Anti-rabies campaign starts in eThekwini

Thursday, November 10, 2011

Pretoria - The eThekwini Municipality's Health Unit is embarking on an anti-rabies road show aimed at informing people about the outbreak of rabies and the importance of getting dogs vaccinated.

The campaign follows the recent death of a man from Adams Mission, who suffered from rabies but was not aware that he needed to go to the hospital for medical treatment.

A number of cases have also been reported between January and October in Amanzimtoti, Adams Mission, Athlone Park and KwaMakhutha.

The Municipal Health Unit's Coordinator of Communicable Diseases, Mduduzi Hadebe, stressed the importance of going to the nearest clinic after a dog bite, under any circumstance.

"There is no guarantee what will happen after a dog bite, so I urge people to go to the nearest clinic, hospital, state veterinarian or animal health care technician."

A total of 2 000 vaccines have been donated by the State Veterinary, including 200 syringes and 2 000 needles to the SPCA in Amanzimtoti for the campaign to be effective.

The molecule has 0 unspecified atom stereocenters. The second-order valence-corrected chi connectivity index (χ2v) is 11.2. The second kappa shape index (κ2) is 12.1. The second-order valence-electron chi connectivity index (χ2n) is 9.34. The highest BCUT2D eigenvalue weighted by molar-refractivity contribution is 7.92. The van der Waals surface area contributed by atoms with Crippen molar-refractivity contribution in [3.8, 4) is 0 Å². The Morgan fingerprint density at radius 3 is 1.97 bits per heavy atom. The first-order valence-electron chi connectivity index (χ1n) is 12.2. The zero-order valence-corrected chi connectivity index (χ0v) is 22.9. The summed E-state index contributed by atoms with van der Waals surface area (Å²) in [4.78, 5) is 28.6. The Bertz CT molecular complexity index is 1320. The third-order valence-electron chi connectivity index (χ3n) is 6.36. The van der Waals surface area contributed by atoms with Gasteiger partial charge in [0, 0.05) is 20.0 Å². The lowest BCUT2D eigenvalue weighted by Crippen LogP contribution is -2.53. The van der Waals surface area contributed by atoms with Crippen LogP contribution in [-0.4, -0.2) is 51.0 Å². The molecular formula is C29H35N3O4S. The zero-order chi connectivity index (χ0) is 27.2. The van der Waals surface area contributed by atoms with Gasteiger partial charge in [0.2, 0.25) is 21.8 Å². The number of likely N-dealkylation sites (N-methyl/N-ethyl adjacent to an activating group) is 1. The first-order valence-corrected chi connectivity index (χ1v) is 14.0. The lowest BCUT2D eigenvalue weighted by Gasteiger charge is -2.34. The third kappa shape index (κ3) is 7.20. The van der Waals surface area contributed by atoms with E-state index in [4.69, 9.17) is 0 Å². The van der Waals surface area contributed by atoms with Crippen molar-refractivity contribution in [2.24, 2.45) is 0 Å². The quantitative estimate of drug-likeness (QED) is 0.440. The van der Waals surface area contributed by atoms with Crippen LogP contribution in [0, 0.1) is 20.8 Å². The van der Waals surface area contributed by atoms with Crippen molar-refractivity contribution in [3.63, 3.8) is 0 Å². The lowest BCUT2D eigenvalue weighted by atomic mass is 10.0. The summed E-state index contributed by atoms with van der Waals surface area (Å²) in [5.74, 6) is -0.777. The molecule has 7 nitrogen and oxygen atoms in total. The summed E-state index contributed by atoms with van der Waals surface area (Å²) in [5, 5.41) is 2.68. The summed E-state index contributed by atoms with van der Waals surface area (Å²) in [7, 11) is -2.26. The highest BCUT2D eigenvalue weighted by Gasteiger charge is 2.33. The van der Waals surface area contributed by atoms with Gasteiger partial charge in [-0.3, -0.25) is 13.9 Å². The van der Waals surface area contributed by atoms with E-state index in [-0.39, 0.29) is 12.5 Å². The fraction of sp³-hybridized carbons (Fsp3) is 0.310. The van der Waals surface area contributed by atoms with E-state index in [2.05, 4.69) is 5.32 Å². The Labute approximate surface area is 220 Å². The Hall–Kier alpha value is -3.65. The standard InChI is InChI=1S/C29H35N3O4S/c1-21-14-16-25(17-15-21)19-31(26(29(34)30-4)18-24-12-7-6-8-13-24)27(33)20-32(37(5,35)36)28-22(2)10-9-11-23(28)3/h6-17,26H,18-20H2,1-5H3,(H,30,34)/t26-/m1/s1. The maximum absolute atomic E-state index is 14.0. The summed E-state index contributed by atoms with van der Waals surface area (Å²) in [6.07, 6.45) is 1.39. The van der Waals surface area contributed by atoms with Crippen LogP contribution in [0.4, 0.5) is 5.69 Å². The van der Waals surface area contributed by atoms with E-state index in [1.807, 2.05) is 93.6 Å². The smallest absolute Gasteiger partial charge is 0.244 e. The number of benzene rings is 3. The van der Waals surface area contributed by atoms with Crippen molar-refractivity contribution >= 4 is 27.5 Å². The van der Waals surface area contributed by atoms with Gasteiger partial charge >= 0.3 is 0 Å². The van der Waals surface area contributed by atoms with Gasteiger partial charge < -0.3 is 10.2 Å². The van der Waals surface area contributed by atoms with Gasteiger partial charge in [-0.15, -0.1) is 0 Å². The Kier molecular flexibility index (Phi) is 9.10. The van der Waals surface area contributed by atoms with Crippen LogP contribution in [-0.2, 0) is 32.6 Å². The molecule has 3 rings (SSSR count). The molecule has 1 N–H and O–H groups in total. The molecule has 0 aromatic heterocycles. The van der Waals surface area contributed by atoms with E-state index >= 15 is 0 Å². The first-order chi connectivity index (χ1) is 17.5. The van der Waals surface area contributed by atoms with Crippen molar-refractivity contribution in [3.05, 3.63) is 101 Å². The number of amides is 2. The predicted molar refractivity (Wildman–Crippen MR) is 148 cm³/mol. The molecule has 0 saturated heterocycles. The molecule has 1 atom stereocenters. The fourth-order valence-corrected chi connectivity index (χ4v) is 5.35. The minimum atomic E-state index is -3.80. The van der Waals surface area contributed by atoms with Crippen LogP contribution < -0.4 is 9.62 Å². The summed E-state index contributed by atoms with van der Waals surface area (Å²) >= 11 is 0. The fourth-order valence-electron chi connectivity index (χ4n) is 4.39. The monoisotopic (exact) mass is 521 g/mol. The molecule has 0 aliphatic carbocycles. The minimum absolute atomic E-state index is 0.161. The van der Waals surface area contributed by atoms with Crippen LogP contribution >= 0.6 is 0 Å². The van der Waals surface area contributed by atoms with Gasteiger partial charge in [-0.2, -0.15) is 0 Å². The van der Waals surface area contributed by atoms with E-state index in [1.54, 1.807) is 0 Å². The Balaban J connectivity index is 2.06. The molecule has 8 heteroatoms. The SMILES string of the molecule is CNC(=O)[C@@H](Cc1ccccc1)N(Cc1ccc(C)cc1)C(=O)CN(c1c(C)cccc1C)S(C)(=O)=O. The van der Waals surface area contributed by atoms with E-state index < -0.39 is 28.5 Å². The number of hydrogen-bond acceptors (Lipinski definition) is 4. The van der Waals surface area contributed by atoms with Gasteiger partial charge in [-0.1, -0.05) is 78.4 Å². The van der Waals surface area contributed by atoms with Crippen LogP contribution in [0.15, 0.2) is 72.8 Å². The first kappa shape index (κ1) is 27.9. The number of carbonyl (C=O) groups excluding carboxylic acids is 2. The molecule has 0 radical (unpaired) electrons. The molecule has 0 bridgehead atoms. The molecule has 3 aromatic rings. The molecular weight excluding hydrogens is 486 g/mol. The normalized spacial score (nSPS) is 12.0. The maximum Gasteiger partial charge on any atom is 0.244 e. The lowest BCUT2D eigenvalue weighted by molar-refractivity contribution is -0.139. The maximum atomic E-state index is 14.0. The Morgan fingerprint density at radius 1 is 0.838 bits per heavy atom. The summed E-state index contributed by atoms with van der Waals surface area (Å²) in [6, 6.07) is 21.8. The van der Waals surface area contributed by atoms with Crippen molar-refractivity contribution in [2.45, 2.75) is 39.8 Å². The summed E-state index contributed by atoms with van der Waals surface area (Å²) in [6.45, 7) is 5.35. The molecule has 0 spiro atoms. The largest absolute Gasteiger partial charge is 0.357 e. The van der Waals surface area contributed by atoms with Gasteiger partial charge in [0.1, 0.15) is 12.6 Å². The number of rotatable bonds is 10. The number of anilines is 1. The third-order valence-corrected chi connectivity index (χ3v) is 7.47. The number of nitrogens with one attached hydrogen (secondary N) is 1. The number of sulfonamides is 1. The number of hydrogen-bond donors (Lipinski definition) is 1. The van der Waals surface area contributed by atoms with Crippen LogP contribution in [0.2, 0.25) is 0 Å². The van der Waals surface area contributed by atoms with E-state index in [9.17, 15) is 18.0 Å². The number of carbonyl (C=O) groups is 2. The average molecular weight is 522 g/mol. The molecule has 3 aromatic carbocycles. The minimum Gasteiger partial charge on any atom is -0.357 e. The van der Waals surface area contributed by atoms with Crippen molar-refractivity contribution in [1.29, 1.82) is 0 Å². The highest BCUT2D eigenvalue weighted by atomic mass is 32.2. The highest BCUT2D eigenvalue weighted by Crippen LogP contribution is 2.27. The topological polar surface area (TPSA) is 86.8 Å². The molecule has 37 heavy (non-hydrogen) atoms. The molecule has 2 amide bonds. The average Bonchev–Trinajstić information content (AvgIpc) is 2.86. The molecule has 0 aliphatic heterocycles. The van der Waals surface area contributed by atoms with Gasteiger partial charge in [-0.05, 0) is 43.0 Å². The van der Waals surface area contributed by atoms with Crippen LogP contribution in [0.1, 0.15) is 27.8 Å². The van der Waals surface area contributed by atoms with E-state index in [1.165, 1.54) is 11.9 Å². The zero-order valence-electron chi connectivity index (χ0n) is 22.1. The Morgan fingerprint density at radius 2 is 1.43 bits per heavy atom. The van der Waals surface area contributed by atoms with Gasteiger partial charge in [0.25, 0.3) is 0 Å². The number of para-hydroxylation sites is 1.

People are urged to take their dogs for vaccination today at the SPCA in Amanzimtoti from 9am to 11am and 1pm to 2.30pm.

Rabies is a viral infection to which all mammals, including man, are susceptible. It causes an acute and almost invariably fatal infection of the brain. Although preventable, rabies results in 55 000 people dying worldwide each year, according to the World Health Organisation and most of those who succumbed to the disease were bitten by rabid dogs.

In South Africa, about 10 laboratory-confirmed human cases per year succumb to human rabies, which is present in all provinces in the country.

Children are the most vulnerable to attacks by infected dogs because they play with them and can be licked or bitten by them.

The early symptoms of rabies in humans may include numbness around the site of the bite, fever, headache and general malaise, later symptoms may include muscle spasms and hydrophobia.

Signs of rabies in animals include fearfulness, aggression, excessive drooling, difficulty swallowing, staggering and seizures.